Disclosure: Problems of Closed-Door Sessions

Sen. Quentin L. Kopp (I-San Francisco) is to be congratulated for sponsoring legislation that enables public scrutiny of the local legislative process (March 29). I wish he had included the requirement to record the minutes of closed sessions of city council meetings and retain those minutes for a prudent period of time, before making them public.

Residents of Rolling Hills Estates have long suffered the effects of good-old-boy back-scratching cronyism in our local government. Back-room deals, questionable closed session council meetings and secret committee negotiations resulted in what I feel is an inappropriate expenditure of $1.4 million of county funds earmarked for Rolling Hills Estates.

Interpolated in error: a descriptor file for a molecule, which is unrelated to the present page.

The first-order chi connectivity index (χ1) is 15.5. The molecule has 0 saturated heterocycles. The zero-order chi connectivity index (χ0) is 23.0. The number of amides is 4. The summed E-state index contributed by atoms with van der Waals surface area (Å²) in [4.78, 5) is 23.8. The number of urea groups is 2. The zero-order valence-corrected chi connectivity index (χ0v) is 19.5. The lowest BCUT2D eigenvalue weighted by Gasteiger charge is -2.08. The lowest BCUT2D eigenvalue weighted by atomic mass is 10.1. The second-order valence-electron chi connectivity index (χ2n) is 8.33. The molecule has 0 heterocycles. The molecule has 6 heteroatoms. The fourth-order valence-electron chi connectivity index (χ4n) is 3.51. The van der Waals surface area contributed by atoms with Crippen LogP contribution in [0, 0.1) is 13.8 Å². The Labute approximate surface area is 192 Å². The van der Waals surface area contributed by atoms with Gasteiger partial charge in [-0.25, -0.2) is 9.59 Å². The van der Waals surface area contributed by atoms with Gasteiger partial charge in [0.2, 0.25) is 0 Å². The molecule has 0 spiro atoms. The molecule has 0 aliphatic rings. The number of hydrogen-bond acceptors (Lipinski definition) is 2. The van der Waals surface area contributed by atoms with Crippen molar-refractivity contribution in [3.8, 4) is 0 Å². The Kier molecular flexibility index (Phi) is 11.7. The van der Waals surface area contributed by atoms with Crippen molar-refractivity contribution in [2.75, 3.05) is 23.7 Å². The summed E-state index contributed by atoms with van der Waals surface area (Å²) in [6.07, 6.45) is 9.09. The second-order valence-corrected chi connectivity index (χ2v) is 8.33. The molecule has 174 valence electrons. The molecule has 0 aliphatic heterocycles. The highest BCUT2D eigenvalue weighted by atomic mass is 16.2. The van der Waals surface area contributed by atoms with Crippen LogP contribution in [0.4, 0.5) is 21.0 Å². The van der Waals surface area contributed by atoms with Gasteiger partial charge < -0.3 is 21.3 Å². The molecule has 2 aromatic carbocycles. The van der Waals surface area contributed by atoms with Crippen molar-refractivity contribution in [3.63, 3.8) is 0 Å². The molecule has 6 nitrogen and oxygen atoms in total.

A complicated agreement, which in my opinion, included questionable appraisals of donated land, and likely negative attendant tax consequences to the donor, resulted in our city transferring 20 of the available 28 acres to the Palos Verdes Land Conservancy. The Conservancy, an independent entity that can buy, sell or trade land, is not an agency of our state or local government. Therefore, I believe that public funds facilitated giving significant public assets to a private entity which has its own agenda, and not a single public hearing was held.

The arrogance of our City Council members who presided over the disposition of $1.4 million and 28 acres of land without public hearings, in secret closed sessions, prove the wisdom of Kopp’s legislation.



Rolling Hills Estates